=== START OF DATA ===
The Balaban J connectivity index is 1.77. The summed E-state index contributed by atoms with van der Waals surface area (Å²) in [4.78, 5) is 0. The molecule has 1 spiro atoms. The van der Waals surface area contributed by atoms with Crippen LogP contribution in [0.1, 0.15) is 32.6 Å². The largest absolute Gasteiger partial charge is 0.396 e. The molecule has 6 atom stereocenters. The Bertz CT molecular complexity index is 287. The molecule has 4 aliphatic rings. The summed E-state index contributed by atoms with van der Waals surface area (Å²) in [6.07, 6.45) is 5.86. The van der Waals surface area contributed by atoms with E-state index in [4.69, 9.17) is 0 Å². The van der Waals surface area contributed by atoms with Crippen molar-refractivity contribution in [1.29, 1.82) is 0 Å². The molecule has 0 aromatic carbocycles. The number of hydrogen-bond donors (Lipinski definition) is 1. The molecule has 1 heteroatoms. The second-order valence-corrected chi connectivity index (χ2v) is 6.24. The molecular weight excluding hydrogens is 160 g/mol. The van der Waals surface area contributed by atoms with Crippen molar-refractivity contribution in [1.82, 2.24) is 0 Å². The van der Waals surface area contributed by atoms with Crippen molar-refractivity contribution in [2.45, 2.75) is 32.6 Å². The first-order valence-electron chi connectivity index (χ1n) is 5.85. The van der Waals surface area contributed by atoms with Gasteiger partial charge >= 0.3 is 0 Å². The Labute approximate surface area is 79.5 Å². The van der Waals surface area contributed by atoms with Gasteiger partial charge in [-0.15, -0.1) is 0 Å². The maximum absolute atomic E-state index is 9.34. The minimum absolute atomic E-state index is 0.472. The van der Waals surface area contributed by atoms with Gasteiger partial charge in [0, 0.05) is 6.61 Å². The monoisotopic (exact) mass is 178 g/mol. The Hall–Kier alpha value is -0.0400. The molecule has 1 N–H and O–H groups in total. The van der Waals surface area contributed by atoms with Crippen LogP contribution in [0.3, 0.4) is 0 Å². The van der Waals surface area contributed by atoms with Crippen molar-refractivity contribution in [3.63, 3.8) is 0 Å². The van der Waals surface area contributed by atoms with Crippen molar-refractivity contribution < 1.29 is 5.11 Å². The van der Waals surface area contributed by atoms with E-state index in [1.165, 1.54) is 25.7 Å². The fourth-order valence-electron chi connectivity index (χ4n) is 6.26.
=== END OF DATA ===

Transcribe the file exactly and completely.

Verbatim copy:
The Balaban J connectivity index is 1.77. The summed E-state index contributed by atoms with van der Waals surface area (Å²) in [4.78, 5) is 0. The molecule has 1 spiro atoms. The van der Waals surface area contributed by atoms with Crippen LogP contribution in [0.1, 0.15) is 32.6 Å². The largest absolute Gasteiger partial charge is 0.396 e. The molecule has 6 atom stereocenters. The Bertz CT molecular complexity index is 287. The molecule has 4 aliphatic rings. The summed E-state index contributed by atoms with van der Waals surface area (Å²) in [6.07, 6.45) is 5.86. The van der Waals surface area contributed by atoms with E-state index in [4.69, 9.17) is 0 Å². The van der Waals surface area contributed by atoms with Crippen molar-refractivity contribution in [1.29, 1.82) is 0 Å². The molecule has 0 aromatic carbocycles. The number of hydrogen-bond donors (Lipinski definition) is 1. The molecule has 1 heteroatoms. The second-order valence-corrected chi connectivity index (χ2v) is 6.24. The molecular weight excluding hydrogens is 160 g/mol. The van der Waals surface area contributed by atoms with Crippen molar-refractivity contribution in [1.82, 2.24) is 0 Å². The van der Waals surface area contributed by atoms with Crippen molar-refractivity contribution in [2.45, 2.75) is 32.6 Å². The first-order valence-electron chi connectivity index (χ1n) is 5.85. The van der Waals surface area contributed by atoms with Gasteiger partial charge >= 0.3 is 0 Å². The Labute approximate surface area is 79.5 Å². The van der Waals surface area contributed by atoms with Gasteiger partial charge in [-0.15, -0.1) is 0 Å². The maximum absolute atomic E-state index is 9.34. The minimum absolute atomic E-state index is 0.472. The van der Waals surface area contributed by atoms with Gasteiger partial charge in [0, 0.05) is 6.61 Å². The monoisotopic (exact) mass is 178 g/mol. The Hall–Kier alpha value is -0.0400. The molecule has 1 N–H and O–H groups in total. The van der Waals surface area contributed by atoms with Crippen LogP contribution in [0.3, 0.4) is 0 Å². The van der Waals surface area contributed by atoms with Crippen molar-refractivity contribution in [3.63, 3.8) is 0 Å². The van der Waals surface area contributed by atoms with Crippen molar-refractivity contribution < 1.29 is 5.11 Å². The van der Waals surface area contributed by atoms with E-state index in [1.165, 1.54) is 25.7 Å². The fourth-order valence-electron chi connectivity index (χ4n) is 6.26.